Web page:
It is partly the venerable ground's traditional role as host of the final match in a Test series that has made it the home, more than any other venue in England, of the beer-fuelled knees-up outside the pavilion, yet those knees-ups also owe something to the nature of The Oval itself. As Kennington is to St John's Wood so is The Oval to Lord's, less well-heeled, less correct, but in many ways more characterful, and blessedly lacking the proprietorial airs of the MCC members, some of whom seem to wear their egg-and-bacon ties in NW8 as a reminder that it's their party, to which everyone else, up to and including the players, is a barely-tolerated guest. To put it another way, if English cricket grounds were English cricket captains, Lord's would be Mike Brearley or Colin Cowdrey, genteel, Oxbridge-educated and officer-class, while The Oval would be Alec Stewart or Ian Botham, an NCO with a bit of an accent.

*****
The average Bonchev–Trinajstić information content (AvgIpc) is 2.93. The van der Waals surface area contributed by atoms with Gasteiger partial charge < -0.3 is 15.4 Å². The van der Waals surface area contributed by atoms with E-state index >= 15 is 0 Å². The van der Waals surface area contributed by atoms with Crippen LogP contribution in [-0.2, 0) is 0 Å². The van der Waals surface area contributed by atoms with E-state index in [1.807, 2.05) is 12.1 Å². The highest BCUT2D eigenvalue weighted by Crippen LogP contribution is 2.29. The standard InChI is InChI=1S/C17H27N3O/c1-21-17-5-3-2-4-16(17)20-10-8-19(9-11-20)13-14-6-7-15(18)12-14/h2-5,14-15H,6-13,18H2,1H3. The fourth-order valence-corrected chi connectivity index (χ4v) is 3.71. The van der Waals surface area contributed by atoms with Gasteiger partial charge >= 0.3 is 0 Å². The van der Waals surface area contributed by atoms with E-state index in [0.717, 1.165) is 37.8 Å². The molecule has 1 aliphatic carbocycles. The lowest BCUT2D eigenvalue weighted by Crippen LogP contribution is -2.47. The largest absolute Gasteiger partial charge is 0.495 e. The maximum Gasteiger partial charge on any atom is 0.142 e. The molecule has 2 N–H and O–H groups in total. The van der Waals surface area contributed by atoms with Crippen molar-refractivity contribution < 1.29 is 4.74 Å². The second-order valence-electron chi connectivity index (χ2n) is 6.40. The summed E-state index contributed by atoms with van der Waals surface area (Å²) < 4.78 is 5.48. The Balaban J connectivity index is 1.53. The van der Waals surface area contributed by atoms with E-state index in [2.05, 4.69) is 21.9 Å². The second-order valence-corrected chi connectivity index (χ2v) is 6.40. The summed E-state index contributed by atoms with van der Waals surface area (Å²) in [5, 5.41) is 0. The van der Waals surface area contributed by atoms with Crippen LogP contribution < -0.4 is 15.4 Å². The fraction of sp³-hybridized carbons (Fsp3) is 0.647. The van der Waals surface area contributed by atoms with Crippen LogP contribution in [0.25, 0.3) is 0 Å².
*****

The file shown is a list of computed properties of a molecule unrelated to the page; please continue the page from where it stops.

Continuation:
Besides, while Lord's is for ever sacrosanct as the Home of Cricket, The Oval has an even more meaningful place in the sporting life of the nation. It was there that the inaugural FA Cup final took place, in 1872, and there in the same year that England's rugby union players took on Scotland for the first time on their own turf. A decade later, it was also at The Oval that England's cricketers lost for the first time at home to Australia, prompting the famous mock obituary in the Sporting Times of English cricket, "deeply lamented by a large circle of sorrowing friends and acquaintances, RIP. NB The body will be cremated and the ashes taken to Australia".
It is enduringly apt, therefore, that many of the greatest deeds in Ashes history should have occurred in the shadow of the old gas-holders. In 1938 it was Len Hutton's 364, the bedrock of England's mammoth first-innings total of 903 for 7 declared. Australia, the team of Bradman, McCabe, Hassett and O'Reilly (though Bradman injured himself in the field and did not bat) lost by an innings and 579 runs. India's efforts at Edgbaston last week might by comparison almost be described as battling.